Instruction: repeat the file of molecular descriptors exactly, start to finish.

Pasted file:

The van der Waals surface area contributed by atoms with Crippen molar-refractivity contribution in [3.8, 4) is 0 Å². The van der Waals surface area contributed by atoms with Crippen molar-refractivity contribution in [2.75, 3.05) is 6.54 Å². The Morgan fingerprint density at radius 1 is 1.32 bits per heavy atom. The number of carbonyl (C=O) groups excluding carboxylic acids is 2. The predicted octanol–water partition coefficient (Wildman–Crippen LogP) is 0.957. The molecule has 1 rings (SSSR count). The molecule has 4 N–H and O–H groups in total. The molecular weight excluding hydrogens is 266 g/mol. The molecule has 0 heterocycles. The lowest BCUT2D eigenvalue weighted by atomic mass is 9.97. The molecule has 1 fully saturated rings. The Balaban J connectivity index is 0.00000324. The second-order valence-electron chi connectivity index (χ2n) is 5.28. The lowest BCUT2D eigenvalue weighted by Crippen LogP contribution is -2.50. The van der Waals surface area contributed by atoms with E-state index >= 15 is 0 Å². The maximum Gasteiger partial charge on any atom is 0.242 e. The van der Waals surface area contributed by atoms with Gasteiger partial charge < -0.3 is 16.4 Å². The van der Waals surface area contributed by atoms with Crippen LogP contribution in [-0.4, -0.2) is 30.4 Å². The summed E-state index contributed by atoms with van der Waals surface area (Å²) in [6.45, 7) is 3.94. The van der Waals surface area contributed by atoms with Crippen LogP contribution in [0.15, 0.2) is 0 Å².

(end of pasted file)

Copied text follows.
The van der Waals surface area contributed by atoms with Crippen molar-refractivity contribution in [3.8, 4) is 0 Å². The van der Waals surface area contributed by atoms with Crippen molar-refractivity contribution in [2.75, 3.05) is 6.54 Å². The Morgan fingerprint density at radius 1 is 1.32 bits per heavy atom. The number of carbonyl (C=O) groups excluding carboxylic acids is 2. The predicted octanol–water partition coefficient (Wildman–Crippen LogP) is 0.957. The molecule has 1 rings (SSSR count). The molecule has 4 N–H and O–H groups in total. The molecular weight excluding hydrogens is 266 g/mol. The molecule has 0 heterocycles. The lowest BCUT2D eigenvalue weighted by atomic mass is 9.97. The molecule has 1 fully saturated rings. The Balaban J connectivity index is 0.00000324. The second-order valence-electron chi connectivity index (χ2n) is 5.28. The lowest BCUT2D eigenvalue weighted by Crippen LogP contribution is -2.50. The van der Waals surface area contributed by atoms with E-state index >= 15 is 0 Å². The maximum Gasteiger partial charge on any atom is 0.242 e. The van der Waals surface area contributed by atoms with Gasteiger partial charge < -0.3 is 16.4 Å². The van der Waals surface area contributed by atoms with Crippen LogP contribution in [-0.4, -0.2) is 30.4 Å². The summed E-state index contributed by atoms with van der Waals surface area (Å²) in [6.45, 7) is 3.94. The van der Waals surface area contributed by atoms with Crippen LogP contribution in [0.15, 0.2) is 0 Å².